Note in particular that “opinion” in section 3 is modified by the requirement that the person expressing the opinion express it “according to the knowledge, competence, and prestige which they possess.”  It does not convey a willy-nilly right to insist on our own ill-formed opinions, for example, or to create dissent for the sake of dissent. It assumes a certain level of catechesis, as well as good will.  But also note that it does not require only a one-on-one ‘up the ladder’ communication.  Some of our prior experience from years gone by would indicate much of such input was simply disregarded anyway.  Partly, that is because Canon 212 is missing the corresponding obligation on the part of hierarchy to respond; however, rights aren’t given without some expectation of response.  Nevertheless, there also is no obligation to express concerns just one time and let it go.  (St. Catherine of Siena didn’t take ‘no’ for an answer in asking the Pope to return to Rome, did she?) Moreover, section 3 is specific that we can make our opinions known “to the rest of the Christian Faithful”, as we do on this blog, e.g.  So too, apparently, can Cardinal Burke!


I have been particularly concerned about Cardinal Kasper’s hijacking of the word “Gospel” in his arguments regarding the “Gospel of the Family,”  and even more concerned about the repeated use of this term in the Relatios from the Synod.  While even Saint Pope John Paul II may have used the term as understandably illustrative, he never used it to introduce a departure from Gospel Teaching.  In one sense, there is no “Gospel of the Family” or ” Good News of the Family.”  The Relatios catalog more problems than good news.

We must be clear.  There are four Gospels that comprise Sacred Scripture, attested as divinely inspired: Matthew, Mark, Luke and John.  There is no other Gospel, and the not-so-subtle “language” by which Cardinal Kasper tries to legitimize his desperation is transparently in error, as evidenced by the attempt to permit those living in what Christ called “adultery” to commit the sacrilege of receiving Holy Communion.  We should be grateful that the error is so clear, flagrant, and easy to oppose with strong voice.  What I have most held onto during this period is St. Paul to the Galatians 1: 6-12.  It is worth memorizing:

“I am astonished that you are so quickly deserting Him who called you in the grace of Christ and turning to a different gospel–not that there is another gospel, but there are some who trouble you and want to pervert the gospel of Christ.  But even if we, or an angel from heaven, should preach to you a gospel contrary to that which we preached to you, let him be accursed. As we have said before, so now I say again, If any one is preaching to you a gospel contrary to that which you received, let him be accursed. Am I now seeking the favor of men, or of God? Or am I trying to please men? If I were still pleasing men, I should not be a servant of Christ. For I would have you know, brethren, that the gospel which was preached by me is not man’s gospel. For I did not receive it from man, nor was I taught it, but it came through a revelation of Jesus Christ.”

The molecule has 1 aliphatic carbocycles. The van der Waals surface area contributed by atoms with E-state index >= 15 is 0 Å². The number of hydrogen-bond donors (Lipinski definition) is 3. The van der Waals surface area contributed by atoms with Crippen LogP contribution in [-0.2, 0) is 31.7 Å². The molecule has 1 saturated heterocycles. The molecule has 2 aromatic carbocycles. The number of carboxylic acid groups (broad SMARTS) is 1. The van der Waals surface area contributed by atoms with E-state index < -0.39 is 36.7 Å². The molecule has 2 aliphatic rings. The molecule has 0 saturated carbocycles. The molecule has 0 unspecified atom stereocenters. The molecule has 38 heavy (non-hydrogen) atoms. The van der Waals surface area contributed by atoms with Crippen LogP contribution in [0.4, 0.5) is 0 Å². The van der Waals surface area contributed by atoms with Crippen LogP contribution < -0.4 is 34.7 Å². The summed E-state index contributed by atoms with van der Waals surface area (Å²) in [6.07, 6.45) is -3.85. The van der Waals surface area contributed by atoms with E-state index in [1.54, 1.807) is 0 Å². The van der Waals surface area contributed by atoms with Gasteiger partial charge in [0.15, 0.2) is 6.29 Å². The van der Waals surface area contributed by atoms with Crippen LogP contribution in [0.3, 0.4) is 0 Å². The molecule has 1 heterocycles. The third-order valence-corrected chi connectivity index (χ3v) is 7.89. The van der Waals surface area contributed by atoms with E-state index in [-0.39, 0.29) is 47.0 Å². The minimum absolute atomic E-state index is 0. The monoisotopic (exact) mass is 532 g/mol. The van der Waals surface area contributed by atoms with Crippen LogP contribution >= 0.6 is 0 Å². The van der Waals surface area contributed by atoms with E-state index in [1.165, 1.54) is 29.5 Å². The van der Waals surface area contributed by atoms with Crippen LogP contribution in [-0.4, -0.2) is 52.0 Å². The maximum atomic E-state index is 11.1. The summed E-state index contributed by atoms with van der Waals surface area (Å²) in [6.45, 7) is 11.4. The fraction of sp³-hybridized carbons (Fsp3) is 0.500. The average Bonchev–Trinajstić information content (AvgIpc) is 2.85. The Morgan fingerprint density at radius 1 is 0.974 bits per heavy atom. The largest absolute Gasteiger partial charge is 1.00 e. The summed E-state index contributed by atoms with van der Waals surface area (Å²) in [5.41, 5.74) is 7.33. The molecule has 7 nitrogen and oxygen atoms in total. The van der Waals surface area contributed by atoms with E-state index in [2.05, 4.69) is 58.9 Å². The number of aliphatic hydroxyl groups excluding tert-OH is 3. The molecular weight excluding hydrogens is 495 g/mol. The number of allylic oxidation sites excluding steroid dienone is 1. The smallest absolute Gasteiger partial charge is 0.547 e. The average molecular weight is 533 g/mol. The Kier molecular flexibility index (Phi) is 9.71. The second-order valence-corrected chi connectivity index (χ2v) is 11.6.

Is it not ironic that at least part of the motivation to be more like the world, more like the Churches which do homage to the world, is indeed “pleasing men?”  St. Paul nailed it, giving us fair warning.


Valentine’s Day Card

February 14th, 2015, Promulgated by Bernie

From the New Liturgical Movement website

Click Here

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The Valuable Service of the Cardinal Newman Society

February 13th, 2015, Promulgated by Hopefull

If we really want to know what is happening on Catholic Campuses — either in defense of the Faith or in its abuse — keep in touch with the Cardinal Newman Society’s reporting, and consider supporting their efforts.  The latest newsletter  carries the following key stories reported from the Catholic Education Daily AND many more!


Good News

Celebration Honoring CUA-Grad Archbishop Sheen to Draw Students Closer to the Saints

Oakland Bishop Issues Updated Contracts; Teachers Must Act in Accord with Catholic Teachings

Archbishop Cordileone a ‘True Shepherd of Catholic Schools’

Canadian Christian Law School Wins Crucial Religious Freedom Victory, But Opposition Remains

Christendom College Building ‘True Community’ with First Friday Adoration

CUA, Washington Archdiocese Join USCCB Urging Congress to Protect Religious Freedom


Bad News

Students Encouraged to Bring Same-Sex Dates to ‘Rainbow Prom’ at Santa Clara University

Hypnotism Poses Real Dangers, despite Popularity on College Campuses

Exemption from HHS Mandate Reversed for Christian College, Catholic Dioceses

Most Catholic Colleges Hosting ‘V-Monologues’ in 2015 are Jesuit Institutions


Good or Bad?  Depends on the Results

Catholic Colleges Must Motivate Alumni to Stand for Religious Freedom

Saint Louis University Dialogues with Students Opposed to Pro-Traditional Marriage Event



Candlemas in East Bloomfield

February 9th, 2015, Promulgated by Bernie

collage_edited-1Here is a link to a video of portions of the Candlemas celebrated in Saint Bridget Church of Saint Benedict Parish, in East Bloomfield, the evening of February 2. The blessing of the candles was followed by a Mass in Extraordinary Form (Traditional Latin Mass). The Mass setting was William Byrd’s Mass for Five Voices. (See related post here.)

Follow this link to the video.


Cardinal Burke quoted: “I will resist….”

February 9th, 2015, Promulgated by Hopefull

I hardly know what to think on this matter.  Nothing I received in my Catholic education prepares me for such a scenario.  I greatly admire Cardinal Burke, and I am very concerned about the path being taken by Cardinal Kasper, the Synod, and what seems to be Pope Francis’s concurrence.  But, what is the guideline for how we are to act?  Where is the line between sin and conscience?  Looking for input and discussion.